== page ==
Luckily for Will of the League of Ordinary Gentlemen, I have kept my beeper. He tipped his bowler our way today on a topic that is dear to our hearts—soulless built environments—with a link to an article by Ben Adler in the American Prospect titled “A Tale of Two Exurbs.” It follows the travails of Leesburg, Virginia and Gaithersburg, Maryland. The subject is even more dear to me since I have adopted the Washington D.C. metro area as my home-away-from-South Carolina.
Virginia has been beset by problems in the face of suburban growth, more so than Maryland. I would attribute this to the fact that Virginia is much more Southern in character than Maryland, ever since Abraham Lincoln occupied the Free State. Up until recently Virginia was known for being dominated by rural conservatives who bucked any regulation whatsoever. (Firearms laws in the two states are illustrative.) The development there over the last two decades is unprecedented. Whereas my fiancée’s hometown was once considered the boonies in the 1980s, it’s just a hop, hop, skip, and a jump away from D.C. when compared to Leesburg, a town once not even in the orbit of our nation’s capital.
Northern Virginia has some of the worst traffic in the nation: a 2-hour commute is not unheard of. The sprawl has gotten so bad now the Commonwealth has outlawed the construction of any new cul-de-sacs. Yet to this day NoVA residents continue to stonewall the creation of metro lines that could reach into Tysons Corner with its hideous sprawl, and to pastoral Leesburg. Maryland is the opposite. Metro lines reach easily into the Old Line State, and the MARC train runs all the way from Baltimore to D.C. for less than $10 on weekdays. Amtrak after the District is spotty at best. The Virginia suburbs of Alexandria and Falls Church that have chosen to integrate the Metro into their designs are much denser and more expensive. The closer (though Metro-less) suburbs of Great Falls and McLean are some of the wealthiest communities in America with average yearly incomes of $150,000, five-times higher than the average American household. So most are not only priced out, but locked in to cars.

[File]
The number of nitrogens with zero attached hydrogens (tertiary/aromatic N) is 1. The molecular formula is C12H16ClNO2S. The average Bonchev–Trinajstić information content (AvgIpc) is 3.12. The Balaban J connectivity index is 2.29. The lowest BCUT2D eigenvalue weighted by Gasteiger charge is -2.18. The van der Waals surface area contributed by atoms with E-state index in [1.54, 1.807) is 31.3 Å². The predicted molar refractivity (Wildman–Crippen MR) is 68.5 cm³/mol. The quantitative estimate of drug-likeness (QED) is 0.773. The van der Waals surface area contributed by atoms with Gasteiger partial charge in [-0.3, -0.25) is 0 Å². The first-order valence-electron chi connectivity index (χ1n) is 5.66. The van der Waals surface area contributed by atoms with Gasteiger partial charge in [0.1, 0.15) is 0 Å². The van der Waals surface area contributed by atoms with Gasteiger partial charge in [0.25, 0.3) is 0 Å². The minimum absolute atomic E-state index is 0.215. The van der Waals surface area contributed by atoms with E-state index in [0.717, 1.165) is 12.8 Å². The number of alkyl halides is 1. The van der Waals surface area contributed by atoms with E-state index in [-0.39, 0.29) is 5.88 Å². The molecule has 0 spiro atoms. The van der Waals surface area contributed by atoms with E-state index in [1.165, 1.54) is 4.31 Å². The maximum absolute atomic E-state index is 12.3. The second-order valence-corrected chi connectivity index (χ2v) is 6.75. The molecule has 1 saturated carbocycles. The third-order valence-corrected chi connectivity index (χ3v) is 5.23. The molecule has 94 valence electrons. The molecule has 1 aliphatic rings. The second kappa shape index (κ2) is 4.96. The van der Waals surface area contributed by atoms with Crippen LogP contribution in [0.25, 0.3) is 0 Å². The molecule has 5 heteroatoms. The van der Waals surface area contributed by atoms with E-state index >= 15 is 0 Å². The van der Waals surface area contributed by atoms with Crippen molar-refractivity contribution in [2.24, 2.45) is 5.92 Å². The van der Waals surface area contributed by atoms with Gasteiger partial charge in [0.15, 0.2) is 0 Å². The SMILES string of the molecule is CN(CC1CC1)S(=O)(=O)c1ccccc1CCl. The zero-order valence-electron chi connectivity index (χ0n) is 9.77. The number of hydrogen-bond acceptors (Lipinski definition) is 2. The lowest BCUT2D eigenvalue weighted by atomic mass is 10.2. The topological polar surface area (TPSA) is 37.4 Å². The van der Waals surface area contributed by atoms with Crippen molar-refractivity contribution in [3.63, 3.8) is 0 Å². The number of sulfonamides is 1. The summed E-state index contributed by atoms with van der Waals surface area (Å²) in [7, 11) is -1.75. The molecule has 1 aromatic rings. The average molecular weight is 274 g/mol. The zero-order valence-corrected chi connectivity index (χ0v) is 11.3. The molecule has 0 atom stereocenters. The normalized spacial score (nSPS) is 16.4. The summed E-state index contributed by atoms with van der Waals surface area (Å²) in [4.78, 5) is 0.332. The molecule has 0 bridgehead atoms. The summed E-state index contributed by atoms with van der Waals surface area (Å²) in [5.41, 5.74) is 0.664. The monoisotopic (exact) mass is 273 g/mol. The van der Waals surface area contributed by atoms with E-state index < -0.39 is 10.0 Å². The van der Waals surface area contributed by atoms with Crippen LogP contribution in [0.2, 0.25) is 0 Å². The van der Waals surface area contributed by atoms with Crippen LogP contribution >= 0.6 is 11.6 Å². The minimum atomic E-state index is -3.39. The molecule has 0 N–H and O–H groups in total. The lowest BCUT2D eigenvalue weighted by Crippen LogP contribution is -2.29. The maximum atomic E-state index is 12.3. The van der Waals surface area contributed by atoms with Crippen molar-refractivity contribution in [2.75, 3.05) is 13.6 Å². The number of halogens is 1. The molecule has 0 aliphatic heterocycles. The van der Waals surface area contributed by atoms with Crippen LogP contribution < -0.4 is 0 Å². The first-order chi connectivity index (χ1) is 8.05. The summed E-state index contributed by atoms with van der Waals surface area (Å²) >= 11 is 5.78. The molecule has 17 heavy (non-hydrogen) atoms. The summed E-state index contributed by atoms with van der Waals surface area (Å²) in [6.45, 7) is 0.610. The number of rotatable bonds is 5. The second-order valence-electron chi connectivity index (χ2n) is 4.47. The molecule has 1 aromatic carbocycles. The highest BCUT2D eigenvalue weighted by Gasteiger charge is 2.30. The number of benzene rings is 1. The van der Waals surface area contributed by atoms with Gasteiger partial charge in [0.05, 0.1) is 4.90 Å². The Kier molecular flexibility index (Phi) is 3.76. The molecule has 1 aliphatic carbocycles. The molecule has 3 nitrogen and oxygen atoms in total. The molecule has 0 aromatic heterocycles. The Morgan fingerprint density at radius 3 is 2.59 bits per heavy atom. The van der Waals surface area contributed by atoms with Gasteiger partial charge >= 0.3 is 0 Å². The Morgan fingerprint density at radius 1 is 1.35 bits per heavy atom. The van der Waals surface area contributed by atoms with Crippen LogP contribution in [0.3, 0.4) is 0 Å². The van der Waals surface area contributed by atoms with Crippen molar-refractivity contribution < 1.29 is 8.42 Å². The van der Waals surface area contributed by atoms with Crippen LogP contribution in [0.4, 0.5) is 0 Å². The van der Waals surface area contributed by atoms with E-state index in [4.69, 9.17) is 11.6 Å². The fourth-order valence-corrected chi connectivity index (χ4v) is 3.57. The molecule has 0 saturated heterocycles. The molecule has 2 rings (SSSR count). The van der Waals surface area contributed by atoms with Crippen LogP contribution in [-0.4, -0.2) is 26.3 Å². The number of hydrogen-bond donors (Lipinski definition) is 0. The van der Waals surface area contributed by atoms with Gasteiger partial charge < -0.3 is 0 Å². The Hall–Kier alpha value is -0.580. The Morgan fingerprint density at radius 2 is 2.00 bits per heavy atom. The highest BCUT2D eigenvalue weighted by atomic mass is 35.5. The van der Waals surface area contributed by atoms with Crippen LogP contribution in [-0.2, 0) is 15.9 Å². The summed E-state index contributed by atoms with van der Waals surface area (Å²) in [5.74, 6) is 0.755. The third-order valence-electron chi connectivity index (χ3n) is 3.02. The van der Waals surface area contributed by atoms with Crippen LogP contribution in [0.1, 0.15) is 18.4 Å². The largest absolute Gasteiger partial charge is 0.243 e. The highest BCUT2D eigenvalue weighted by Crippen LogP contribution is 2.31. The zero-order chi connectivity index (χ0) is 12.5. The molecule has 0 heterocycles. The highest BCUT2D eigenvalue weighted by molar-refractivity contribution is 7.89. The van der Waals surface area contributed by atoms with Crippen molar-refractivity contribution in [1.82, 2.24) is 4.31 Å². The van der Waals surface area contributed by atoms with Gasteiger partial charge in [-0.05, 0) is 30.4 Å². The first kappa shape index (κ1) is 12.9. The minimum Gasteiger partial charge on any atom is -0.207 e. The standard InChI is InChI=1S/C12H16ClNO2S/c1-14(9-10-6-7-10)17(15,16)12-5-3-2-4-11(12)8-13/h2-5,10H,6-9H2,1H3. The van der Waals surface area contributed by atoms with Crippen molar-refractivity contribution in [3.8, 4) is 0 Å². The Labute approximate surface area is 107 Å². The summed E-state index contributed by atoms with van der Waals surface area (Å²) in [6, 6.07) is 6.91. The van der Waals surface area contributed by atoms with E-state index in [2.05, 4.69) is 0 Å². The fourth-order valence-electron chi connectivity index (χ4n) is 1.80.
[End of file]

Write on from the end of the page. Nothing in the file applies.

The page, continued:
Adler’s article explores the impact that sparse, single zoning polices have on exurbs. They isolate people further, making them more dependent on the automobile and less sociable with their communities. The Maryland community about which Adler writes is home to all age groups and is more sociable as people take advantage of parks and its walkability. In a way the Kentland suburb reminds me of Charleston, South Carolina, or Savannah, Georgia. Both are places full of single-family homes with small yards to give families a private area, but both also are quite walkable. Any traffic is slowed the streets are lined with parked cars. They do not, however, suffer from the same stifling atmosphere of New York City that many small-towners feel in Gotham.
I abhor newly-developed town homes in Northern Virgina that are mostly sold to single young professionals because they pack people like sardines into a small area without public transport. This only serves to increase traffic density. I believe new suburbs should be designed around free-standing single-family homes with close, mixed zoning. But this does not rule out the construction of apartment buildings in the neighborhood. That way residents could transition from multi-unit housing to a home when the time is right. Parks and transport must be integrated into their design. As Adler shows, there is a desire for this in America, it is just not available at low cost. It is possible for private developers to provide it, too. First people must come to grips with the unpleasantness of their 3-hour commutes and the addiction we have to cars as a way of life. Conservatives would do well to embrace this sort of community building. It helps quality of life and families, simplifies it, and allows for more involvement locally. I think David makes the case for transport better than I, though.
-Michael E. van Landingham